With Grimshaw, Fologram, Foster + Partners and Chaos Group

For our first User Group Meeting of 2019 we are combining our usual Grasshopper UGM with our VR/AR user group.

The group is for those who are interested in meeting in order to network, discuss and explore Grasshopper3d and virtual and augmented reality solutions for Rhino3d.

The meetings follow a simple format of at least one presentation from a customer with experience in this field, followed by group discussion and informal pleasantries.

Confirmed Presenters are Grimshaw, Fologram, Foster + Partners and Chaos Group.

Details: This meeting took place on Thursday 21st February 2019 at Grimshaw, 57 Clerkenwell Road, London, EC1M 5NG

Special thanks to Andy Watts and the team at Grimshaw for hosting this latest UGM.

Meeting notes are available at the bottom of this page.

Preceding this UGM there was a 3-day workshop with Fologram on 19th, 20th and 21st February 2019 at Grimshaw – find out all the details about this workshop here on the Simply Rhino site.

Presentation by Grimshaw

Within the Design Technology team at Grimshaw, the VR and computational design are key components of the work our team undertakes to support our design teams and research new ways of working.

Grimshaw VR Demonstration Shot

The use of VR has grown to become an well-established part of the design toolset at Grimshaw from internal reviews and design checking through to client presentations and stakeholder engagement. More recently, AR has shown the potential to introduce a new facet to this, overlaying our design information on a more readily understandable physical context, be it at full scale or otherwise.

From projects such as Waterloo International through to Dubai 2020 Expo opening next year, the work of Grimshaw has always had a strong relationship with computational design. Today, tools such as Rhino and Grasshopper are now integral to our everyday work.

Grimshaw VR Demo on Tablet

Recently, our in-house Design Technology team had been looking at ways of merging these two key work-streams together. Whether through bespoke in-progress workflows or through the use of more developed tools such as Fologram, we are actively seeking ways to enable our teams to harness the power of computational design tools such as Grasshopper in an immersive 3D environment.

Presentation by Fologram

Fologram is a toolkit that allows designers to build interactive mixed reality (MR) applications quickly within Rhino and Grasshopper. By providing users with access to device sensor data (spatial meshes, gesture events and computer vision tools running on camera feeds) as inputs to parametric models, the full ecosystem of Grasshopper plugins (physics simulations, structural and environmental analysis, machine learning etc etc) can be extended to run in mixed reality. Gwyllim Jahn and Nick van den Berg will demonstrate applications developed with Fologram by partners and clients that augment existing processes of design, modelling, analysis and making.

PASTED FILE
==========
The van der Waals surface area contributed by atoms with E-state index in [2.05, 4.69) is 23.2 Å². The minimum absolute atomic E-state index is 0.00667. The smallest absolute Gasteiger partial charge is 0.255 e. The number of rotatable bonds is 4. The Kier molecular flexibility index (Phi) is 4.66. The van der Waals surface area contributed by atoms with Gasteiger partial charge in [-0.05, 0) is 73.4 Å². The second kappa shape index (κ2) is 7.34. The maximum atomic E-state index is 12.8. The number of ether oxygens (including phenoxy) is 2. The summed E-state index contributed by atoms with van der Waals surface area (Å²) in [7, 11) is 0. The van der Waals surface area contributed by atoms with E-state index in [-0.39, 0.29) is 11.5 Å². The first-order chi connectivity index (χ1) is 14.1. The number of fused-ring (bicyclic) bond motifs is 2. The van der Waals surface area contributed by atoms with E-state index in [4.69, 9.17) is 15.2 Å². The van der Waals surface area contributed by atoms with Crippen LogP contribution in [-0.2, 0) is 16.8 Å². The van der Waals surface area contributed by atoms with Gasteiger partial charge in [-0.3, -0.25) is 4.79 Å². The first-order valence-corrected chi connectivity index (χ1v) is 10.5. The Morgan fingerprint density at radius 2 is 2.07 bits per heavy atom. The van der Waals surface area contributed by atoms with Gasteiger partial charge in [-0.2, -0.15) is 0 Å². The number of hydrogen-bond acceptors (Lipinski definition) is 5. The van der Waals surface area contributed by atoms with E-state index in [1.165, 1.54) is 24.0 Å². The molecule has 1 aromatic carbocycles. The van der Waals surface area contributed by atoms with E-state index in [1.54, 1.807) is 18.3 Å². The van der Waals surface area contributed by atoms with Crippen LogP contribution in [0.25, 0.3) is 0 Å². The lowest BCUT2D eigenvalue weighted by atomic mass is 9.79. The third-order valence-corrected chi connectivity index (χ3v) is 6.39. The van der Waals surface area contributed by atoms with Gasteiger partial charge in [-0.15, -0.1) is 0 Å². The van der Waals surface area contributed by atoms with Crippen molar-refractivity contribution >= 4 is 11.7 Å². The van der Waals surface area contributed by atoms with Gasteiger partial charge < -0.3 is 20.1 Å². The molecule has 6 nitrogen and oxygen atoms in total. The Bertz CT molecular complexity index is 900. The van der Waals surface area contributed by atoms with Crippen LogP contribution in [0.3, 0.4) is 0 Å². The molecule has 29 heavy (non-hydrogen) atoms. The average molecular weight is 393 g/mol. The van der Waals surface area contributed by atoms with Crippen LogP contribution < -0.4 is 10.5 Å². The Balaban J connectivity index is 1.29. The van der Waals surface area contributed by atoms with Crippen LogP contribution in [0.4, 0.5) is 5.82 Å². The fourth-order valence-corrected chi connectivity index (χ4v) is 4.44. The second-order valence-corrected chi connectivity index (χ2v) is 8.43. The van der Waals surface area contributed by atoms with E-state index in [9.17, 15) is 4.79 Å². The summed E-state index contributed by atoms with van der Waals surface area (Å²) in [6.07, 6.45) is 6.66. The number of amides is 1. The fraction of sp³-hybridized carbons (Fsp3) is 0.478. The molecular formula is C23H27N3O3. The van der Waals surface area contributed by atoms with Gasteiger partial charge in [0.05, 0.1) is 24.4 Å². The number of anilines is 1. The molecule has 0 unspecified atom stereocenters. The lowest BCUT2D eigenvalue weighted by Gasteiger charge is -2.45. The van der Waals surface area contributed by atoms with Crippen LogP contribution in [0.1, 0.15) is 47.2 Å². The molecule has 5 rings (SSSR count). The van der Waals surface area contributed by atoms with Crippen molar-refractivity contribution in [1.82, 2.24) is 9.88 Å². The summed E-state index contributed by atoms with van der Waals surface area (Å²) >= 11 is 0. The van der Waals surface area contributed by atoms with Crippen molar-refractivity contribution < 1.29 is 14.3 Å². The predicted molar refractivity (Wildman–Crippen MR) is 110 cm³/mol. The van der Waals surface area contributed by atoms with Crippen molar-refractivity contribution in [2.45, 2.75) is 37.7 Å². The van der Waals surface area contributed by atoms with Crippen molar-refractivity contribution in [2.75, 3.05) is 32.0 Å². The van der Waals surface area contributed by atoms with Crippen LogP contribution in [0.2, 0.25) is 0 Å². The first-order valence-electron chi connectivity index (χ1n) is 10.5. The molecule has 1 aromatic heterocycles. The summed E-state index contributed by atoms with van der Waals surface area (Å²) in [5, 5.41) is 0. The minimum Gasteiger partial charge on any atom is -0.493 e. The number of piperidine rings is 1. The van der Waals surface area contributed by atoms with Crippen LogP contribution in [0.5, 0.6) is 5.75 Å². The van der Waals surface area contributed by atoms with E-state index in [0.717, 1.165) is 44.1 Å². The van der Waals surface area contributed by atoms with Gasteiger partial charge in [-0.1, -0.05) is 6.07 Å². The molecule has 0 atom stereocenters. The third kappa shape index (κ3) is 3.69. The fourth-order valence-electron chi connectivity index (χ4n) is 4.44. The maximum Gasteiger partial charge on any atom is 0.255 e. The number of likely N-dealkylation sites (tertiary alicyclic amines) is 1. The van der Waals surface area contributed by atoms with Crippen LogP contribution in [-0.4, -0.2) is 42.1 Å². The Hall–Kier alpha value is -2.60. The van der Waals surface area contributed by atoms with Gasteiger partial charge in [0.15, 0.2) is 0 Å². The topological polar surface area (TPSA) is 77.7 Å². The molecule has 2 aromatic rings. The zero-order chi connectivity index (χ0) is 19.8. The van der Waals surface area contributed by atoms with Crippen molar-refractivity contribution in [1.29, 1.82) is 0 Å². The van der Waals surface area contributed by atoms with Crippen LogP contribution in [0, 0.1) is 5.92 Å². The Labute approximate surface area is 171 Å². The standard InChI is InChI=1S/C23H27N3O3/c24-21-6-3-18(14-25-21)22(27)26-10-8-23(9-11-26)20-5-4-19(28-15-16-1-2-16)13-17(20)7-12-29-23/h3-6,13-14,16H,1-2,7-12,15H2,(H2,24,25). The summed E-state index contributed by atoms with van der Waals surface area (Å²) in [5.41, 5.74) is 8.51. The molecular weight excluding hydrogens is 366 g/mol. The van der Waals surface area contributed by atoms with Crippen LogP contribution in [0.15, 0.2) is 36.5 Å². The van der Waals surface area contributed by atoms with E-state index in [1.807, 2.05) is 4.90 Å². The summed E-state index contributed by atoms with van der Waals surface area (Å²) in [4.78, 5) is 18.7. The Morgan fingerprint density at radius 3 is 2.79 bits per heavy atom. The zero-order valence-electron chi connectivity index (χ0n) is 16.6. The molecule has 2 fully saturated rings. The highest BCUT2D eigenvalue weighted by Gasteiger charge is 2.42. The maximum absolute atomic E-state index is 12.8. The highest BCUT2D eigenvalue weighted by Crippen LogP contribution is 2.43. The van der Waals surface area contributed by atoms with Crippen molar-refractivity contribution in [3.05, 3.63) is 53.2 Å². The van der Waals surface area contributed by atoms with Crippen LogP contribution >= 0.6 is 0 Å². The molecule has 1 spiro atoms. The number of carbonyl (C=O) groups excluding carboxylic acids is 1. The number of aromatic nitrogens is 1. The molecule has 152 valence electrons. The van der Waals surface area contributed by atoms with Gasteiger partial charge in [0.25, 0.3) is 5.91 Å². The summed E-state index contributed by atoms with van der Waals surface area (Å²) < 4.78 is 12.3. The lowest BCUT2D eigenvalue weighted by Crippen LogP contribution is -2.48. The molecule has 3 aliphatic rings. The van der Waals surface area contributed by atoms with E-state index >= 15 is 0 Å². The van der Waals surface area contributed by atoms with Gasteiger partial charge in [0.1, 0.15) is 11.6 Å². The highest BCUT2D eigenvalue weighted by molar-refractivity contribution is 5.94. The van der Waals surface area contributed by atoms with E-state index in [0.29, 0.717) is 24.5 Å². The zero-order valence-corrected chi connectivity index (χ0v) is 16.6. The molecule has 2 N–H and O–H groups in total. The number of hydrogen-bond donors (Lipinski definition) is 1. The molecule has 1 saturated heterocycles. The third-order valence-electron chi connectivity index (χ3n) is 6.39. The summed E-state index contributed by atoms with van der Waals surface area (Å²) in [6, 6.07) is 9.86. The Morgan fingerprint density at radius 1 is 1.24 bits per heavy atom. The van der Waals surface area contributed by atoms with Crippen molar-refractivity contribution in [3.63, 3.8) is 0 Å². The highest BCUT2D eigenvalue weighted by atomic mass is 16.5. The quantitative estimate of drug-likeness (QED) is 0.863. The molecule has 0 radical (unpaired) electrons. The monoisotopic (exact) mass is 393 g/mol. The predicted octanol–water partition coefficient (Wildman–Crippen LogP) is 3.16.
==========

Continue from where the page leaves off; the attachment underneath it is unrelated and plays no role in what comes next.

Using Fologram with mobile phone to design in Mixed Realities

Designing and making within mixed reality environments extends the skills and capabilities of designers and builders by improving spatial understanding of design intent and reducing the risk of human error associated with extrapolating 2D instructions to 3D form. These new capabilities dramatically improve the ability of conventional craftsmen and construction teams to fabricate structures with significant variability in parts, form, structure, texture, pattern and so on, and in many cases completely reverse design viability as impossibly expensive and difficult proposals become straightforward, low risk and cheap. Complex designs can now be fabricated on standard building sites, with cheap materials and tools, and without expensive expertise or design documentation.

Using Fologram to design in Mixed Reality

We will discuss work from Fologram that investigates the implications of MR assembly methodologies on architectural design through the lens of several architectural prototypes. Could making in mixed reality allow us to refigure CAD-CAM not as a means of working to high degrees of tolerance and precision but instead as a return to craftsmanship, intuition and reflexive making? How will the medium of MR enable new forms of collaboration between designers and manufactures, or between humans and machines? What new architectural forms might be found in this superposition of the digital and the craftsman?